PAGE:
Mercedes-Benz is planning to bring out an additional version of the midsized Metris van as its expands its portfolio of vans that can be used to carry passengers, cargo or tools for under $30,000.
The Mercedes-Benz Van line-up in the U.S. now include the Metris Worker, said Mathias Geisen, the head of MBUSA’s van marketing effort, said during a presentation at the Daimler AG van plant in Charleston, S.C., which is now used to re-assemble vans built in Germany.
Daimler announced last year it intended to build a $500 million assembly plant to make Sprinter vans in the U.S. to take advantage of the expansion of the market for “Euro” vans in the U.S.
Geisen said the competition in the van segment is intense and Ford’s new Transit Van has surged into the market capturing roughly 50% to 60% of the van market, while Mercedes holds 8% to 9% based on current sales even though Federal Express has adopted the Sprinter. Ford has a very strong dealer network that reaches every corner of the U.S., he noted. The Ram ProMaster also has done well.
The cargo version of Mercedes-Benz Metris will start at $25,995, while the passenger version will sell for $29,995.
Geisen said the Metris passenger and cargo vans are right-sized for the American market being larger than Ford’s Transit Connect but smaller than the Chevrolet’s commercial van, the Savannah. The Metris fits into a standard suburban garage, while offering twice the cargo space and payload capacity of the traditional small van. It can carry 2,500 pounds and also is capable of towing 5,000 pounds.
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The Metris Worker’s equipment has been simplified but it will also come with a high level of safety equipment, a V6 gasoline engine and seven-speed transmission, which bolsters the vehicle’s fuel economy.
“Based on the excellent demand for the Sprinter Worker models, which Mercedes-Benz rolled out last winter at the Chicago Auto Show, we are excited to announce the expansion of the Worker line-up to include the Metris Worker cargo and passenger vans,” said Bernie Glaser, head of MBUSA vans division.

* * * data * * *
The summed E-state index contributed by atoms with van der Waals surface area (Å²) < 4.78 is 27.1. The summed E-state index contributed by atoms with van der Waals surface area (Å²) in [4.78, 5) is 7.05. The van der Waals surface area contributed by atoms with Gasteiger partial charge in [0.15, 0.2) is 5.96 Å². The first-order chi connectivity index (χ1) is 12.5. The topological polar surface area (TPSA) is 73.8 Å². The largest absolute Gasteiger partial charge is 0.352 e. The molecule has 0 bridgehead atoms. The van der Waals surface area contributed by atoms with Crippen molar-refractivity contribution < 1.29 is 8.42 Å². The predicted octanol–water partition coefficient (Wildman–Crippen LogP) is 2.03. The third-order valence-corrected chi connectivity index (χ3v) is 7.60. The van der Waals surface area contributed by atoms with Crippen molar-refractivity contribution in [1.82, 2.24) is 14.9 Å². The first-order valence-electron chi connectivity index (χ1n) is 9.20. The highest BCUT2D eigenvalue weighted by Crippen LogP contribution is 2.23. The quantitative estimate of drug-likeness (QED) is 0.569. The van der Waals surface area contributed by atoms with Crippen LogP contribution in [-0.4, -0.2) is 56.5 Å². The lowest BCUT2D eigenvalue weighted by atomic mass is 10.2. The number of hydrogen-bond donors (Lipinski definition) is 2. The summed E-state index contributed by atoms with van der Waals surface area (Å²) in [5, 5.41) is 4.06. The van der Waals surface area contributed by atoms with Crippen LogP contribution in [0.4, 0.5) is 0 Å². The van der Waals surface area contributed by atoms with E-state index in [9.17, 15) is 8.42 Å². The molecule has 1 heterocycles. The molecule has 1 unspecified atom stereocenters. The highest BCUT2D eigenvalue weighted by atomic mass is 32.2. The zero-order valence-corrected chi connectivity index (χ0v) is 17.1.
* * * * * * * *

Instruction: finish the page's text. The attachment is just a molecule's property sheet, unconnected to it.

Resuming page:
Daimler AG officials noted that Mercedes-Benz has led a revolution in commercial van market in the U.S. traditionally dominated by General Motors, Ford Motor and what is now Fiat Chrysler.
The introduction of the Sprinter helped popularized the Euro shape and prompted its American competitors to bring out their own tall vans that can be outfitted in dozens of different ways by users in the trades, such as carpentry and plumbing, as well for carrying food and other cargo as well as ambulances.
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The Sprinter, which originally was sold by Freightliner and Dodge, became a Mercedes-Benz product after a long debate inside MBUSA about the wisdom of using the three-pointed star on a commercial vehicle. However, Mercedes-Benz sells commercial and luxury vehicles in Europe, Daimler AG officials noted.
Sales of Mercedes-Benz vans in the U.S. have increased six consecutive years and after a double-digit increase in the first half of 2017 should also set a record again this year, Glaser said.
Mercedes-Benz is also working on expanding its sales by offering more options for customizing the vehicles so they fit each customer’s individual requirements.
In fact, Mercedes is introducing what it calls MasterSolutions, a turn-key vocational upfit solution for any van. If a shuttle van built to haul 14 paying passengers is needed or if shelves, racks, cab chassis bodies or refrigeration units are needed, Mercedes has key contractors that handle to upgrade.
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The program takes the guesswork out of the ordering process, creating a seamless buying experience at an authorized Mercedes-Benz and Freightliner dealer.